Life After Mito:  Turning Grief Positive
by Donna Noble

Our grief journey began when our son Kyle was diagnosed with a Mitochondrial disorder, a progressive incurable disease.  We were not fully aware at that point that we had started on our grief journey.  Kyle took the lead and created what would become our motto:  "We can focus on the bad and be sad, or we can look on the bright side." 

While Kyle was alive, we started looking on the bright side and using our experiences to help others.  We did this by starting a local Oley support group and reaching out to other families who had a child on home nutrition therapy or whose child had a Mitochondrial disorder.  Kyle always encouraged others to look on the bright side and remember there is always someone who is worse off than you.  Kyle and his "help others" attitude inspired our family.  As his condition worsened, he encouraged us to continue to give to others.





In the months immediately following Kyle's death, we were consumed with grief.  It was a struggle to get up each day and face the world.  Slowly, as our intense grief became more manageable, we realized we had a choice to make.  We could either wallow in self-pity or we could live like Kyle would want us to.  Needless to say, we slowly emerged from our cocoon and set a course to channel our grief into helping improve the lives of others. 


Helping Others

Every grief journey is different, just as every family is different.  For our family, an important part of the grief journey is helping others.  The most important thing I want to share is that there is no right way to grieve; each family has to forge its own path.

Deciding how we were going to help others was easy for our family.  We took Kyle's wishes and developed programs to give others the things he wished he had.  This is similar to what commonly happens when families start programs in their child's memory.

One common method of giving back is scholarships.  We started a scholarship in Kyle's memory through the Oley Foundation, an organization that helps individuals on nutrition support.  We choose the Oley Foundation because their annual meeting was the only place that Kyle ever felt like he belonged.  We ask the applicants to write about how being on home nutrition therapy has allowed them to help others.  We play an integral role in selecting the recipient each year.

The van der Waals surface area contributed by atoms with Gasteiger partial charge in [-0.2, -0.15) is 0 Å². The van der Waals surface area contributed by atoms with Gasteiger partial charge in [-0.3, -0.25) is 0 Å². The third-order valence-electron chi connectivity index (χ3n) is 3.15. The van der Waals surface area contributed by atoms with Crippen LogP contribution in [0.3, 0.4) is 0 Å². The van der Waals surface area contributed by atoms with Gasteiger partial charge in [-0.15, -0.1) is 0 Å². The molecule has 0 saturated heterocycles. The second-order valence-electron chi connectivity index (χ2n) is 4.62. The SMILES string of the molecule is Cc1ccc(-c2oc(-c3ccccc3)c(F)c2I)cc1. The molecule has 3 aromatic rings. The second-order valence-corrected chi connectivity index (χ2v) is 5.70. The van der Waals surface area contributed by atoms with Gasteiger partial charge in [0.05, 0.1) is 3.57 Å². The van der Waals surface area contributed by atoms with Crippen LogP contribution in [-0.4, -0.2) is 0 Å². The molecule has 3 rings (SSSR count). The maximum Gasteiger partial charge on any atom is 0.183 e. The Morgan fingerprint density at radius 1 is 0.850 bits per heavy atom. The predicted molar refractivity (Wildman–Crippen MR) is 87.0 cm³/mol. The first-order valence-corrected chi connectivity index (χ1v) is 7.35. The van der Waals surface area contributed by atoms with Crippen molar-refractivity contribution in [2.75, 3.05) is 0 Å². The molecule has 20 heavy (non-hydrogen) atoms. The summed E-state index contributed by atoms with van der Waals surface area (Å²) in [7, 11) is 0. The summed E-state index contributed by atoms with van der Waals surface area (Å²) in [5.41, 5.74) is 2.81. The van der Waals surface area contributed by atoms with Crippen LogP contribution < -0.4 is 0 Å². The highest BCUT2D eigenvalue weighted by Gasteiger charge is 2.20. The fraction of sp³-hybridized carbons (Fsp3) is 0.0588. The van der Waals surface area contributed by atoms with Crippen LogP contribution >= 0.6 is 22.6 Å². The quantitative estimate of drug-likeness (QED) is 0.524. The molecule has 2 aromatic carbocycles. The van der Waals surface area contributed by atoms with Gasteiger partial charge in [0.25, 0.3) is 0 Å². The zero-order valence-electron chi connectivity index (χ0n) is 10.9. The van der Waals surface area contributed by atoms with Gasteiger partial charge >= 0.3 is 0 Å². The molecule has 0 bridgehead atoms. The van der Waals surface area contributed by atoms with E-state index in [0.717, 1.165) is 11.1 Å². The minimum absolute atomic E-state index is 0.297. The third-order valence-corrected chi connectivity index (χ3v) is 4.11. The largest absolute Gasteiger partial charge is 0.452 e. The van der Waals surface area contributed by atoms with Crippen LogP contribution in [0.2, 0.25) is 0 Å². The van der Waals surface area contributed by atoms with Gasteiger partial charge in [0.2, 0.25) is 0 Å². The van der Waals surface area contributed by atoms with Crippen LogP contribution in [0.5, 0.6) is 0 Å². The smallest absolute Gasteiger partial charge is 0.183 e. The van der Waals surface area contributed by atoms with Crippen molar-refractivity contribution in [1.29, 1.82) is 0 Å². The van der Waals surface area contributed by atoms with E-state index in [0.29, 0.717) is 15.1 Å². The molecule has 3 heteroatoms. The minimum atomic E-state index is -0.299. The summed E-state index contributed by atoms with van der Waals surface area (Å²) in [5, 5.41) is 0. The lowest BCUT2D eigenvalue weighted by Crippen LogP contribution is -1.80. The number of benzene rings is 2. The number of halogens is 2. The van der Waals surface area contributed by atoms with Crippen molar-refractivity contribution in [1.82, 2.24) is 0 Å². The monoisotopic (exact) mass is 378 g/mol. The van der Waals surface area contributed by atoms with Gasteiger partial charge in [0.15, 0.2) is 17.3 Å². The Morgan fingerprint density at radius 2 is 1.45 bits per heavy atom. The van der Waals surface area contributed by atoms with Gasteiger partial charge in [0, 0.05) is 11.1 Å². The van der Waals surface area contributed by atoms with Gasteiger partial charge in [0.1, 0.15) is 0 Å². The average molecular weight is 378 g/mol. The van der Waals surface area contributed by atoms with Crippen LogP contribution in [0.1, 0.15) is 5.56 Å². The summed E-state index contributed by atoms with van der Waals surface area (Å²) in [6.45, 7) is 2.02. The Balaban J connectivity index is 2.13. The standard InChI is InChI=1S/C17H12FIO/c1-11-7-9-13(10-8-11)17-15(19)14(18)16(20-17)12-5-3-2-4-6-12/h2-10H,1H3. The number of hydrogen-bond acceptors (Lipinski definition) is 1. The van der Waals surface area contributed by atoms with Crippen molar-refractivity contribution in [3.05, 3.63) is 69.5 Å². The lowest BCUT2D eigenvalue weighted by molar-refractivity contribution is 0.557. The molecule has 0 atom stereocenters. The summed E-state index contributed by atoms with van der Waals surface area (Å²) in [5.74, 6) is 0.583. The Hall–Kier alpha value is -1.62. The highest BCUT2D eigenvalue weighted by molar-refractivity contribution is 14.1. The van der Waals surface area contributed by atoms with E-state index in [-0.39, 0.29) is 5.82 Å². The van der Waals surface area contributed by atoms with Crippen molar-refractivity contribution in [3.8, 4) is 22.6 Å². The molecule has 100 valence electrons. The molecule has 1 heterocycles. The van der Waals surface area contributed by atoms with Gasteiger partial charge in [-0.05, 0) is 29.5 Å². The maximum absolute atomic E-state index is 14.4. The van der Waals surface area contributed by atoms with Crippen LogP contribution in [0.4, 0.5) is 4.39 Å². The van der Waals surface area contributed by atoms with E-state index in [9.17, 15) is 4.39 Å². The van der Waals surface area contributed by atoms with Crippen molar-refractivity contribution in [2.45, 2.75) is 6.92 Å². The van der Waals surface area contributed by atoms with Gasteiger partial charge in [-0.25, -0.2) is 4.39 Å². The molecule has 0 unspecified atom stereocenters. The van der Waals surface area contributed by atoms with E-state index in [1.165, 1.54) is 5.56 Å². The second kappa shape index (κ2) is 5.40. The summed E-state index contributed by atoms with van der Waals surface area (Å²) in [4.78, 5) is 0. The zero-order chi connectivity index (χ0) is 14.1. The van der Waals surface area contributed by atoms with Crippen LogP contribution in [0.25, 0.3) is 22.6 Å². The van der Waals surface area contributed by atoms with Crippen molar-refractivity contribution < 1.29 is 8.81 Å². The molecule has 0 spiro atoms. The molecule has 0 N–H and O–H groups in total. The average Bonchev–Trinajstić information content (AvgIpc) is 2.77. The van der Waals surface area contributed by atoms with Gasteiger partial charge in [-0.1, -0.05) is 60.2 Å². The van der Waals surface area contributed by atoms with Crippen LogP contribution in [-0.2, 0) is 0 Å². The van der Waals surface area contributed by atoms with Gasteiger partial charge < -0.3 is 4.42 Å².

We know other families who have started scholarship programs in memory of their children, such as scholarships for those whose lives have been touched by organ donation, the disease the child suffered from, or for those treated at the same hospital as their child.  There is no limit to the type of scholarship you can develop.  Scholarships are a wonderful way to continue the legacy of your child while helping others.

Some other common means of giving back after the death of a child are to raise money in your child's memory or to create a program at your child's hospital.  We created a toy chest in Kyle's primary care clinic for children undergoing painful procedures and raised money for the newly developed pain clinic.  For other families this may look different.  It may be raising funds for a rooftop playground, providing gift baskets for newly diagnosed families, assisting in the development of a patient safety education program or raising money to find a cure for a specific disease or clinic.  There are many creative ways that families have given back to other families fighting the same disease.  Let your child's wish be your guiding force in deciding how to give back.


Giving Back

There are also other less common ways to give back after the death of a child.  Some families create foundations or non-profits as a way to help others.  These foundations are often created to help other families deal with the stress and financial burdens associated with a chronic or long-term illness.  These foundations provide financial support, activities for the entire family, a place for respite for the family, or access to services.  The foundations are an incredible legacy and provide other families much needed services and support. 

Our family chose another less common means of giving back.  We started fostering children who are medically complex.  For our family, fostering children with medical needs has been an integral part of the healing process.  Sharing our expertise and experience with children who would otherwise have to live in a hospital or residential facility has helped us to heal while allowing us to help.

Every family has to find its own path through grief.  There is no right or wrong way to handle grief.  For many families, helping others in memory of their children is an important part of their grief journey.  Helping others as a means of honoring one's child is a win-win proposition for all.

Donna Noble is the parent of a child fed by enteral and parenteral nutrition for eight years.  She has experience with G-tubes, J-tubes, ostomies and central lines.  Donna is a special education teacher and has developed individual health plans, IEPs and 504 plans.  Nutritional therapy did not keep the Noble family from traveling both domestically and overseas.  Donna has many tips and tricks to make traveling with tube feedings or parenteral nutrition easier.  Donna's professional activities include:  presentations at the 2009 Oley Conference on Making the Most of Your Clinic Visits; IHP's, 504 Plans and IEPs--What's the Difference; an article on IHP's, 504 Plans and IEP's published in the Oley LifeLiner Newsletter; the development of Parenting the Child with Special Medical Needs in conjunction with staff at Nationwide Children's Hospital; and a presentation on Family as Faculty at the 4th International Conference on Family Centered Care.


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 Author:  Donna Noble
 Date Uploaded:   7/12/2010